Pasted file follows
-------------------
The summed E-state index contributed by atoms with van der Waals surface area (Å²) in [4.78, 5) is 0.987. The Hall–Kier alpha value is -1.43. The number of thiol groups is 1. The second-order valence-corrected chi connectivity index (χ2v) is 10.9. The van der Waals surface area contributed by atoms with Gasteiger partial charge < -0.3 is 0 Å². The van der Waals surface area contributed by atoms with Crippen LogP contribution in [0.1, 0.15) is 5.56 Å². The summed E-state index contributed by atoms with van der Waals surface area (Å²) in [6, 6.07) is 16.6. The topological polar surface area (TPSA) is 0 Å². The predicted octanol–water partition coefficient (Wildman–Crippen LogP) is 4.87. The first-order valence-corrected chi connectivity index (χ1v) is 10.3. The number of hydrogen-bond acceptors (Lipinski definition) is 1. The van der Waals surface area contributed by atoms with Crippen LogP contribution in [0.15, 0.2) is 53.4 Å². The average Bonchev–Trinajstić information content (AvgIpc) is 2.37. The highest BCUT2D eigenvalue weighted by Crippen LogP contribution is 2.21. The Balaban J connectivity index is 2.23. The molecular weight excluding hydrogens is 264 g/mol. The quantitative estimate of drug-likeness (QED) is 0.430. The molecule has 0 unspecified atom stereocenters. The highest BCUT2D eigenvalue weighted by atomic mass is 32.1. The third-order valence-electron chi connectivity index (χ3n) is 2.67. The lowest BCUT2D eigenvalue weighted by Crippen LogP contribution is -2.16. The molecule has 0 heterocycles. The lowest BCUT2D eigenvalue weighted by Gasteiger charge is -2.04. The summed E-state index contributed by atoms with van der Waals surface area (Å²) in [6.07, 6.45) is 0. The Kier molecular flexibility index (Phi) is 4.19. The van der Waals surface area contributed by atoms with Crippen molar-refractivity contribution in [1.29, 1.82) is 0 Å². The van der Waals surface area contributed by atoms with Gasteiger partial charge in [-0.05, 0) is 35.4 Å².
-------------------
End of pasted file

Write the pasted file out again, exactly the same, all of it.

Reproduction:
The summed E-state index contributed by atoms with van der Waals surface area (Å²) in [4.78, 5) is 0.987. The Hall–Kier alpha value is -1.43. The number of thiol groups is 1. The second-order valence-corrected chi connectivity index (χ2v) is 10.9. The van der Waals surface area contributed by atoms with Gasteiger partial charge < -0.3 is 0 Å². The van der Waals surface area contributed by atoms with Crippen LogP contribution in [0.1, 0.15) is 5.56 Å². The summed E-state index contributed by atoms with van der Waals surface area (Å²) in [6, 6.07) is 16.6. The topological polar surface area (TPSA) is 0 Å². The predicted octanol–water partition coefficient (Wildman–Crippen LogP) is 4.87. The first-order valence-corrected chi connectivity index (χ1v) is 10.3. The number of hydrogen-bond acceptors (Lipinski definition) is 1. The van der Waals surface area contributed by atoms with Crippen LogP contribution in [0.15, 0.2) is 53.4 Å². The average Bonchev–Trinajstić information content (AvgIpc) is 2.37. The highest BCUT2D eigenvalue weighted by Crippen LogP contribution is 2.21. The Balaban J connectivity index is 2.23. The molecular weight excluding hydrogens is 264 g/mol. The quantitative estimate of drug-likeness (QED) is 0.430. The molecule has 0 unspecified atom stereocenters. The highest BCUT2D eigenvalue weighted by atomic mass is 32.1. The third-order valence-electron chi connectivity index (χ3n) is 2.67. The lowest BCUT2D eigenvalue weighted by Crippen LogP contribution is -2.16. The molecule has 0 heterocycles. The lowest BCUT2D eigenvalue weighted by Gasteiger charge is -2.04. The summed E-state index contributed by atoms with van der Waals surface area (Å²) in [6.07, 6.45) is 0. The Kier molecular flexibility index (Phi) is 4.19. The van der Waals surface area contributed by atoms with Crippen molar-refractivity contribution in [1.29, 1.82) is 0 Å². The van der Waals surface area contributed by atoms with Gasteiger partial charge in [-0.05, 0) is 35.4 Å².